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Love this great NPR piece about engineering students at University of Maryland trying to win a three-decades-old contest for human powered flight. The Igor I. Sikorsky Human Powered Helicopter Competition offers a $250,000 prize for a human-powered helicopter that can fly for 60 seconds, reach a momentary altitude of 3 meters, and stay within a 10 meter square. The Maryland students are getting very close to that lofty goal.

Jake Spurlock

Jake Spurlock

Web Developer at MAKE. I’m an Engineer. That means I solve problems.

Also, a geek, designer, HTML/CSS/PHP lover. Taker of photos, and sometimes skiing and biking…

13 Responses to Human-Powered Helicopters: Straight Up Difficult

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  1. Awesome to see this on Make! The crash test pilot is a friend and classmate of mine. And he’s a kindred maker spirit, you’ll be happy to hear! He’s fine, by the way… and they had the helicopter operational again 24 hours later. Superglue!

  2. Dang I’d love to witness a record attempt. That university is a quick drive from D.C.

    • I’m sure you’d be welcome to observe… their first attempts when the copter was completed were done in front of about 20 TV cameras. Of course, technical difficulties kept them from getting airborne that day despite many attempts. No photographers were present for its first flight the next day… c’est la vie. If you’d like more info:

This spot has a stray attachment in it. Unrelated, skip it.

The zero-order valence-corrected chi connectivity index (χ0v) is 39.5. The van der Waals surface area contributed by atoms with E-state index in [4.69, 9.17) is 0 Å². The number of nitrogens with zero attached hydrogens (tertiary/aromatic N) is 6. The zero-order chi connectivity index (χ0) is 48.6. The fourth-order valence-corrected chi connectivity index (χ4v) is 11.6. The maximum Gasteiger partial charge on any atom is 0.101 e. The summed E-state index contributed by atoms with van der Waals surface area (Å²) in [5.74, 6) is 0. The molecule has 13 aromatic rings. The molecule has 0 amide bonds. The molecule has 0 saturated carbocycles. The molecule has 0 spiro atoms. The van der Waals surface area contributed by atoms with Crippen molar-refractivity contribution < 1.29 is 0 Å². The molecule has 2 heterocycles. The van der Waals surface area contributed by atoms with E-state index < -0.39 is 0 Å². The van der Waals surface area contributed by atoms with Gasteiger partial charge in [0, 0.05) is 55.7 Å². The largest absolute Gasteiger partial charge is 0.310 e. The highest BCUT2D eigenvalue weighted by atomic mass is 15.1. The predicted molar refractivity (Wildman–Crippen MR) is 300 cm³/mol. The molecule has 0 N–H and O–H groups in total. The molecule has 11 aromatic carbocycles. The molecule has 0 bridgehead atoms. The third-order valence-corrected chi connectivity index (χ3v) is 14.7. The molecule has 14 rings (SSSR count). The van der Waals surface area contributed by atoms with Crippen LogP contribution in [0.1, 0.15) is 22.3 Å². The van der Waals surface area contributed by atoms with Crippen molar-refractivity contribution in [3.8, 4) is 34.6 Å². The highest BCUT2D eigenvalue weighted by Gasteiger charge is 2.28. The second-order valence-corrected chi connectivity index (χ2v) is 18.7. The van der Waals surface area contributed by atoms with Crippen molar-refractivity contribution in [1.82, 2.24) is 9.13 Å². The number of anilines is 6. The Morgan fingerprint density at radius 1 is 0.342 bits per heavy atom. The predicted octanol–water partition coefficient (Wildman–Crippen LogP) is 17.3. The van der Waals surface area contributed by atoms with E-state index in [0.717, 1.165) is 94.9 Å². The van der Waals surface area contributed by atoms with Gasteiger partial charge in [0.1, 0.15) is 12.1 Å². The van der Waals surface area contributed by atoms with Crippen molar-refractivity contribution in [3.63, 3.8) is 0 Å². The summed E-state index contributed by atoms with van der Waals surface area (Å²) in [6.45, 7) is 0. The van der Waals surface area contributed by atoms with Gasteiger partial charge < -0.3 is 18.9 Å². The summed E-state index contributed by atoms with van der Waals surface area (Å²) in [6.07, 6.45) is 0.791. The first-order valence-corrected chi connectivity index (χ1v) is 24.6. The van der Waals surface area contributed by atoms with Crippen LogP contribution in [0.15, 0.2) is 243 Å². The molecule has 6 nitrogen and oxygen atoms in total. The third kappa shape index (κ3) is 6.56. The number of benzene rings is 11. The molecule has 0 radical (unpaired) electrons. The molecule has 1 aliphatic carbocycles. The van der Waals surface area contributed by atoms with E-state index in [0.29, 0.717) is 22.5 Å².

3. Wow!! Just, wow! Though I’d probably tether it to the ground such that it can’t drift into a wall. Saves having to repair/rebuild when the pilot gets a little too enthusiastic.

  4. ka mitchell on said:

    Blimey! But where’s your lightweight governour,governor?

  5. Very cool!! Now THAT’s a quadcopter!
    Appears they have a problem with getting a little higher – could they have help from the wing-in-ground effect for the first 2 meters? This effect disappears above a certain altitude, creating a threshold for getting much higher… A lot more power would be needed to overcome this… Maybe the WIG effect is exactly what’s behind Sikorsky’s requirement of 3 meters?

    • That’s exactly the idea behind having the rotors so close to the ground! Very good call… it’s most effective close to the ground and exponentially decreases the higher you get.

  6. They need an x axis and a y axis weighted spinning wheels ( gyroscope) they already have a z with the rotors.

    • That would definitely help, but unfortunately they can’t afford the added weight. Every ounce makes a difference in how high they can get, and any gyroscope that would actually help stabilize the vehicle would need a significant amount of momentum (ie. mass).

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  8. Pingback: MAKE | Human-Powered Helicopter Prize Finally Claimed

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